California adopts renewable fuels program

By Hope Deutscher | June 03, 2009
The California Energy Commission recently adopted the state's first Alternative and Renewable Fuels and Vehicle Technology Program Investment Plan, which will allocate $176 million over the next two years to stimulate green transportation projects and encourage innovation to help meet the state's aggressive climate change policies.

California is aggressively working to reduce greenhouse gas (GHG) emissions to 80 percent below 1990 levels by 2050, decrease petroleum fuel use to 15 percent below 2003 levels by 2020, and increase alternative fuel use to 20 percent of total fuel consumed by 2020. To achieve those objectives, the California Energy Commission plans to focus on new fuels and vehicle technologies.

"Vehicles are the major contributor to global warming pollution. More than 38 percent of the carbon dioxide and other greenhouse gases in California come from burning gasoline and diesel in cars and trucks," commission vice chairman James Boyd said. "The investment plan promotes sustainable development. With it, California is embarking on a fundamental transformation of its transportation system to substantially decrease greenhouse gas emissions and petroleum use."

The energy commission plans to invest $12 million over the next two years to advancing ethanol production facilities and increasing the number of E85 fueling stations. There are currently only 13 E85 fueling stations in California. The commission also plans to invest $3 million towards the financing of up to 20 feasibility studies of low-carbon ethanol feedstock and modifying existing plants. According to the report, the multitude of feedstocks available in California from biomass waste streams and crops such as sweet sorghum and sugarcane make expanding in-state production of ethanol a realistic goal. The emphasis will be on cellulosic technologies, but the energy commission will also consider near-term use of alternate sugar and starch feedstocks to displace imported Midwest corn as well as improve the process efficiency in existing plants. Four million dollars has also been allocated to support the construction of low-carbon ethanol production pilot plants.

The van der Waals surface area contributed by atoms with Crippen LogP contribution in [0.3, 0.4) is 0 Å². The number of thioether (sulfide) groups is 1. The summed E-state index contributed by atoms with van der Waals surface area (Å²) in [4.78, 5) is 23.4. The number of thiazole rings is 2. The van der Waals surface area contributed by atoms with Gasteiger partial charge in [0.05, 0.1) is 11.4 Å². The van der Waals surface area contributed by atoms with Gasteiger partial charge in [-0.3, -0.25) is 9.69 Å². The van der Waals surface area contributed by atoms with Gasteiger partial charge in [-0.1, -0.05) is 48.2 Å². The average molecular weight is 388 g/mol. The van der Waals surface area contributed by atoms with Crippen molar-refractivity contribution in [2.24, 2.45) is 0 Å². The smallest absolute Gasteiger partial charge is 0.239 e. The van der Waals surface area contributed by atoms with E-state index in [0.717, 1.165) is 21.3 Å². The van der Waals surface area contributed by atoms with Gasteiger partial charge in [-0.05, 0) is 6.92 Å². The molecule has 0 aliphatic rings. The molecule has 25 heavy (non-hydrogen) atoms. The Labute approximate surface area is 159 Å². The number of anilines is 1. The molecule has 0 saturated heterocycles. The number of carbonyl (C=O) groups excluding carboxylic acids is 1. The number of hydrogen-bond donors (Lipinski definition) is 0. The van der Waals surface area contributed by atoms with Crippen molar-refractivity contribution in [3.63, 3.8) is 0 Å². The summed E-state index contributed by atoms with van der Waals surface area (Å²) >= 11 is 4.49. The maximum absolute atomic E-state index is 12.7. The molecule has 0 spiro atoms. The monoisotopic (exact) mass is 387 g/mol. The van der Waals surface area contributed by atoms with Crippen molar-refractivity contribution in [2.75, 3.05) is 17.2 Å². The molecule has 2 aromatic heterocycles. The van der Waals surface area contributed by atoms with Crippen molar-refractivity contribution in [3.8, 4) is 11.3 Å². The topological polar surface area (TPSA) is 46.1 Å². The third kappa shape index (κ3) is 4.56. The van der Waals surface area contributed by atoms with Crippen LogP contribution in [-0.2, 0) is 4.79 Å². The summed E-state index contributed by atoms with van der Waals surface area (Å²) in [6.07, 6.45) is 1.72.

The commission has also allocated $40 million for hydrogen fueling stations; $46 million for electric vehicles, public charging stations and manufacturing plants; $43 million for natural gas vehicles, fueling stations and biomethane production facilities; $6 million for advanced renewable diesel and biodiesel facilities; and $2 million for propane vehicles. An additional $27 million will go towards funding workforce training programs, research, public education and technical assistance programs.

According to the guidelines of the investment plan, existing federal, state and local funding will be leveraged with public and private cost sharing. On April 22, the California Energy Commission released its first grant solicitation, which focused on transportation projects applying under the American Recovery and Reinvestment Act.

At least one fuel retailer has already taken measures to reduce GHG emissions from vehicles. In January, Sacramento-based Propel fuels launched a state-wide network of low-carbon fueling stations offering both E85 and biodiesel. In addition, the company recently announced a partnership formed with Enterprise Rent-A-Car to offer E85 to its rental customers. Enterprise will make flexible fuel vehicles available to its customers at all 12 of its Sacramento-area locations and will include a map to Propel's five local fueling stations in each of the vehicles.

"We continue to increase our offerings of alternative technologies and environmentally friendly vehicles, and this includes flex fuel vehicles, but up until now there were few places for our customers to purchase E85 fuel. With Propel's launch, and their plans to expand, we can now offer our customers more options and better access to low-carbon fuels," said Chris Littlejohn, Sacramento area manager of Enterprise.